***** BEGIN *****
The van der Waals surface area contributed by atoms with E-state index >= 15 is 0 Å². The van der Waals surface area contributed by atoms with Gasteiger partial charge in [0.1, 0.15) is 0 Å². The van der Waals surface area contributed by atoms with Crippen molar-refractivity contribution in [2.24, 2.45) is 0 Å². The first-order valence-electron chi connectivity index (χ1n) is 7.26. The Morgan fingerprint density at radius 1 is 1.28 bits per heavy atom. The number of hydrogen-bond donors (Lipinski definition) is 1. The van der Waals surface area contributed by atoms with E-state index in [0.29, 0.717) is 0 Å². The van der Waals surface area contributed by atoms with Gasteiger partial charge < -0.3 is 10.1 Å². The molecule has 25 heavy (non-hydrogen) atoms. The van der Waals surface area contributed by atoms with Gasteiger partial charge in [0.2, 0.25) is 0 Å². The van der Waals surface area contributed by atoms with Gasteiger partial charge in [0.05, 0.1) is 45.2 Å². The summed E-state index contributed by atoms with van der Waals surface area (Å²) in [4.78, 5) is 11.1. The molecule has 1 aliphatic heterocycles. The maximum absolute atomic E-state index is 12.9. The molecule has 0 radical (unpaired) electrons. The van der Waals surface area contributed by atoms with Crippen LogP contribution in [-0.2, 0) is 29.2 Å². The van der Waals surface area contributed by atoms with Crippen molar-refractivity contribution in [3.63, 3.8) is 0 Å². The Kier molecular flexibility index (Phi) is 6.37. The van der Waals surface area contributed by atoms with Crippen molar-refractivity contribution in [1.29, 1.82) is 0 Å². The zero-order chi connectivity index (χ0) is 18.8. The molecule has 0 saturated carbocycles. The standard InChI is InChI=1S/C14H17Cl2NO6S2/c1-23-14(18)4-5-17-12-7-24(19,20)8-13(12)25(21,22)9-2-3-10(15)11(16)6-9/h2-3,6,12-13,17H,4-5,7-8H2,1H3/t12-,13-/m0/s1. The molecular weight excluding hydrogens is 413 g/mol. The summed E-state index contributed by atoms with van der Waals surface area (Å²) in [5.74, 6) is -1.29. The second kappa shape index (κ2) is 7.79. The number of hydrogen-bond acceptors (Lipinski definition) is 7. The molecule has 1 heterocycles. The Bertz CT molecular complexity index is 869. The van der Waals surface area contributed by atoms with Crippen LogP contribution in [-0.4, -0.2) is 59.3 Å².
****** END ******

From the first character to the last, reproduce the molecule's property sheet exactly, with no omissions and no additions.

The van der Waals surface area contributed by atoms with E-state index >= 15 is 0 Å². The van der Waals surface area contributed by atoms with Gasteiger partial charge in [0.1, 0.15) is 0 Å². The van der Waals surface area contributed by atoms with Crippen molar-refractivity contribution in [2.24, 2.45) is 0 Å². The first-order valence-electron chi connectivity index (χ1n) is 7.26. The Morgan fingerprint density at radius 1 is 1.28 bits per heavy atom. The number of hydrogen-bond donors (Lipinski definition) is 1. The van der Waals surface area contributed by atoms with E-state index in [0.29, 0.717) is 0 Å². The van der Waals surface area contributed by atoms with Gasteiger partial charge < -0.3 is 10.1 Å². The molecule has 25 heavy (non-hydrogen) atoms. The van der Waals surface area contributed by atoms with Gasteiger partial charge in [0.2, 0.25) is 0 Å². The van der Waals surface area contributed by atoms with Gasteiger partial charge in [0.05, 0.1) is 45.2 Å². The summed E-state index contributed by atoms with van der Waals surface area (Å²) in [4.78, 5) is 11.1. The molecule has 1 aliphatic heterocycles. The maximum absolute atomic E-state index is 12.9. The molecule has 0 radical (unpaired) electrons. The van der Waals surface area contributed by atoms with Crippen LogP contribution in [-0.2, 0) is 29.2 Å². The van der Waals surface area contributed by atoms with Crippen molar-refractivity contribution in [3.63, 3.8) is 0 Å². The Kier molecular flexibility index (Phi) is 6.37. The van der Waals surface area contributed by atoms with Crippen molar-refractivity contribution in [1.29, 1.82) is 0 Å². The zero-order chi connectivity index (χ0) is 18.8. The molecule has 0 saturated carbocycles. The standard InChI is InChI=1S/C14H17Cl2NO6S2/c1-23-14(18)4-5-17-12-7-24(19,20)8-13(12)25(21,22)9-2-3-10(15)11(16)6-9/h2-3,6,12-13,17H,4-5,7-8H2,1H3/t12-,13-/m0/s1. The molecular weight excluding hydrogens is 413 g/mol. The summed E-state index contributed by atoms with van der Waals surface area (Å²) in [5.74, 6) is -1.29. The second kappa shape index (κ2) is 7.79. The number of hydrogen-bond acceptors (Lipinski definition) is 7. The molecule has 1 heterocycles. The Bertz CT molecular complexity index is 869. The van der Waals surface area contributed by atoms with Crippen LogP contribution in [-0.4, -0.2) is 59.3 Å².